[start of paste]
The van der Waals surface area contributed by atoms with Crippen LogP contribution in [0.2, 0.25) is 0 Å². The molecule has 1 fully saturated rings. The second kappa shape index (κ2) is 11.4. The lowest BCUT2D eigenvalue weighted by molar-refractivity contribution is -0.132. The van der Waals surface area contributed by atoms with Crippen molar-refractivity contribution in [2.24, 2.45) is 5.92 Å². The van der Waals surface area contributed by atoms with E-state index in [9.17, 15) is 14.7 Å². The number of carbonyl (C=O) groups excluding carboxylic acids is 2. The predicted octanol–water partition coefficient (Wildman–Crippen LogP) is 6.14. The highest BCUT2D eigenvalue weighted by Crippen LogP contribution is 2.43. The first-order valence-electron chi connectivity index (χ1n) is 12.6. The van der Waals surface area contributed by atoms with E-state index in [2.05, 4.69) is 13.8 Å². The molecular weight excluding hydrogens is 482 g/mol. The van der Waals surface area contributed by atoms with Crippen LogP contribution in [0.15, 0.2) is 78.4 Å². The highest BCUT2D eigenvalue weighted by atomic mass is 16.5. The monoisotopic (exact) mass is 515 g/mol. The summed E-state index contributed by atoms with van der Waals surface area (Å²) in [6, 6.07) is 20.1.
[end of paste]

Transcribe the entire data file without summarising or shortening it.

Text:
The van der Waals surface area contributed by atoms with Crippen LogP contribution in [0.2, 0.25) is 0 Å². The molecule has 1 fully saturated rings. The second kappa shape index (κ2) is 11.4. The lowest BCUT2D eigenvalue weighted by molar-refractivity contribution is -0.132. The van der Waals surface area contributed by atoms with Crippen molar-refractivity contribution in [2.24, 2.45) is 5.92 Å². The van der Waals surface area contributed by atoms with E-state index in [9.17, 15) is 14.7 Å². The number of carbonyl (C=O) groups excluding carboxylic acids is 2. The predicted octanol–water partition coefficient (Wildman–Crippen LogP) is 6.14. The highest BCUT2D eigenvalue weighted by Crippen LogP contribution is 2.43. The first-order valence-electron chi connectivity index (χ1n) is 12.6. The van der Waals surface area contributed by atoms with E-state index in [2.05, 4.69) is 13.8 Å². The molecular weight excluding hydrogens is 482 g/mol. The van der Waals surface area contributed by atoms with Crippen LogP contribution in [0.15, 0.2) is 78.4 Å². The highest BCUT2D eigenvalue weighted by atomic mass is 16.5. The monoisotopic (exact) mass is 515 g/mol. The summed E-state index contributed by atoms with van der Waals surface area (Å²) in [6, 6.07) is 20.1.